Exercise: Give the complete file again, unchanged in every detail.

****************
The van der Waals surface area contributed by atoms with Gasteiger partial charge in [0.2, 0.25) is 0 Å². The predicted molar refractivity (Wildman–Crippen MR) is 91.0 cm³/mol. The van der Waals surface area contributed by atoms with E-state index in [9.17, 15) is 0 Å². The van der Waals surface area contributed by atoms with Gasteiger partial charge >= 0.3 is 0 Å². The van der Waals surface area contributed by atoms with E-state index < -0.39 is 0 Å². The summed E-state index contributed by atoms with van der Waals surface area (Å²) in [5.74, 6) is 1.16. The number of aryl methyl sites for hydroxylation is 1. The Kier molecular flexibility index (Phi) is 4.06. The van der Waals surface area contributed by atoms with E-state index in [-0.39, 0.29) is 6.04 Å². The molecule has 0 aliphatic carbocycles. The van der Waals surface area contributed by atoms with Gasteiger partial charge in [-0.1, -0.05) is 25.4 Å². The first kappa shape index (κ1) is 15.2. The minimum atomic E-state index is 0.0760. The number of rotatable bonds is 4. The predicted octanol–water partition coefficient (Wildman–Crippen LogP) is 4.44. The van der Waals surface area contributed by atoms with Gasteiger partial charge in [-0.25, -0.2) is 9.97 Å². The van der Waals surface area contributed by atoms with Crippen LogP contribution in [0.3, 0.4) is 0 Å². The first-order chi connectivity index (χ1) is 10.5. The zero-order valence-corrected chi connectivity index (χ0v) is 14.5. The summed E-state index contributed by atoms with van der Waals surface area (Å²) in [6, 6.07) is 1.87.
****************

The van der Waals surface area contributed by atoms with Gasteiger partial charge in [0.2, 0.25) is 0 Å². The predicted molar refractivity (Wildman–Crippen MR) is 91.0 cm³/mol. The van der Waals surface area contributed by atoms with E-state index in [9.17, 15) is 0 Å². The van der Waals surface area contributed by atoms with Gasteiger partial charge >= 0.3 is 0 Å². The van der Waals surface area contributed by atoms with E-state index < -0.39 is 0 Å². The summed E-state index contributed by atoms with van der Waals surface area (Å²) in [5.74, 6) is 1.16. The number of aryl methyl sites for hydroxylation is 1. The Kier molecular flexibility index (Phi) is 4.06. The van der Waals surface area contributed by atoms with E-state index in [-0.39, 0.29) is 6.04 Å². The molecule has 0 aliphatic carbocycles. The van der Waals surface area contributed by atoms with Gasteiger partial charge in [-0.1, -0.05) is 25.4 Å². The first kappa shape index (κ1) is 15.2. The minimum atomic E-state index is 0.0760. The number of rotatable bonds is 4. The predicted octanol–water partition coefficient (Wildman–Crippen LogP) is 4.44. The van der Waals surface area contributed by atoms with Gasteiger partial charge in [-0.25, -0.2) is 9.97 Å². The van der Waals surface area contributed by atoms with Crippen LogP contribution in [0.3, 0.4) is 0 Å². The first-order chi connectivity index (χ1) is 10.5. The zero-order valence-corrected chi connectivity index (χ0v) is 14.5. The summed E-state index contributed by atoms with van der Waals surface area (Å²) in [6, 6.07) is 1.87.